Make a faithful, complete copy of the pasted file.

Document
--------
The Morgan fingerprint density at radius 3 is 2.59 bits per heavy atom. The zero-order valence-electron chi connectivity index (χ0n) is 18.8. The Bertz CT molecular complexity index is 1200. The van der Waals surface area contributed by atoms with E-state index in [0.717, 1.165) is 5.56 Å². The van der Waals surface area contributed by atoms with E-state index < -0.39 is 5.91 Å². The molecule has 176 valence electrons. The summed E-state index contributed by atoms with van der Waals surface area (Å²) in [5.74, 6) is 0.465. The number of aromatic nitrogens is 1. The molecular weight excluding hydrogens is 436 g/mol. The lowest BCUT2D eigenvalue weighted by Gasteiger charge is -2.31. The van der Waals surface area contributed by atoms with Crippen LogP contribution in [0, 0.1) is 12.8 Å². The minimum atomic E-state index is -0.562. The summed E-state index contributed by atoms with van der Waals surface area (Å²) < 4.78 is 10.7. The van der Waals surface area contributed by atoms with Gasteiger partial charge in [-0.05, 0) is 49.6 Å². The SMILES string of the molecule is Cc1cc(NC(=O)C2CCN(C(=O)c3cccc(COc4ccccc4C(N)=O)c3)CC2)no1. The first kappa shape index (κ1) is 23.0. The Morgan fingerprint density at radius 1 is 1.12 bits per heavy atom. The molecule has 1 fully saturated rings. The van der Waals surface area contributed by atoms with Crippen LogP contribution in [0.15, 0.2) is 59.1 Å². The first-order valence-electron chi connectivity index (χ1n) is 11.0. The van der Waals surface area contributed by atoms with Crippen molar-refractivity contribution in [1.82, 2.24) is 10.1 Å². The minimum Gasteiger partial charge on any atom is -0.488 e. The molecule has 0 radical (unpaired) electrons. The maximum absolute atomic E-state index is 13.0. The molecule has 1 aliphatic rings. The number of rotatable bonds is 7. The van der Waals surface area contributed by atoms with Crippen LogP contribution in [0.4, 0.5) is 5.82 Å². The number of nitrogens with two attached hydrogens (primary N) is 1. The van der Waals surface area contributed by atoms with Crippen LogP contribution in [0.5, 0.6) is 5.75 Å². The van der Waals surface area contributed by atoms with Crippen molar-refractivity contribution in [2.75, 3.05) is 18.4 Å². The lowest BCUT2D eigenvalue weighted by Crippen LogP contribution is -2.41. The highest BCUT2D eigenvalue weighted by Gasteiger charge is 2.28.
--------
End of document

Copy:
The Morgan fingerprint density at radius 3 is 2.59 bits per heavy atom. The zero-order valence-electron chi connectivity index (χ0n) is 18.8. The Bertz CT molecular complexity index is 1200. The van der Waals surface area contributed by atoms with E-state index in [0.717, 1.165) is 5.56 Å². The van der Waals surface area contributed by atoms with E-state index < -0.39 is 5.91 Å². The molecule has 176 valence electrons. The summed E-state index contributed by atoms with van der Waals surface area (Å²) in [5.74, 6) is 0.465. The number of aromatic nitrogens is 1. The molecular weight excluding hydrogens is 436 g/mol. The lowest BCUT2D eigenvalue weighted by Gasteiger charge is -2.31. The van der Waals surface area contributed by atoms with Crippen LogP contribution in [0, 0.1) is 12.8 Å². The minimum atomic E-state index is -0.562. The summed E-state index contributed by atoms with van der Waals surface area (Å²) < 4.78 is 10.7. The van der Waals surface area contributed by atoms with Gasteiger partial charge in [-0.05, 0) is 49.6 Å². The SMILES string of the molecule is Cc1cc(NC(=O)C2CCN(C(=O)c3cccc(COc4ccccc4C(N)=O)c3)CC2)no1. The first kappa shape index (κ1) is 23.0. The Morgan fingerprint density at radius 1 is 1.12 bits per heavy atom. The molecule has 1 fully saturated rings. The van der Waals surface area contributed by atoms with Crippen LogP contribution in [0.15, 0.2) is 59.1 Å². The first-order valence-electron chi connectivity index (χ1n) is 11.0. The van der Waals surface area contributed by atoms with Crippen molar-refractivity contribution in [1.82, 2.24) is 10.1 Å². The minimum Gasteiger partial charge on any atom is -0.488 e. The molecule has 0 radical (unpaired) electrons. The maximum absolute atomic E-state index is 13.0. The molecule has 1 aliphatic rings. The number of rotatable bonds is 7. The van der Waals surface area contributed by atoms with Crippen LogP contribution in [0.4, 0.5) is 5.82 Å². The number of nitrogens with two attached hydrogens (primary N) is 1. The van der Waals surface area contributed by atoms with Crippen LogP contribution in [0.5, 0.6) is 5.75 Å². The van der Waals surface area contributed by atoms with Crippen molar-refractivity contribution in [2.75, 3.05) is 18.4 Å². The lowest BCUT2D eigenvalue weighted by Crippen LogP contribution is -2.41. The highest BCUT2D eigenvalue weighted by Gasteiger charge is 2.28.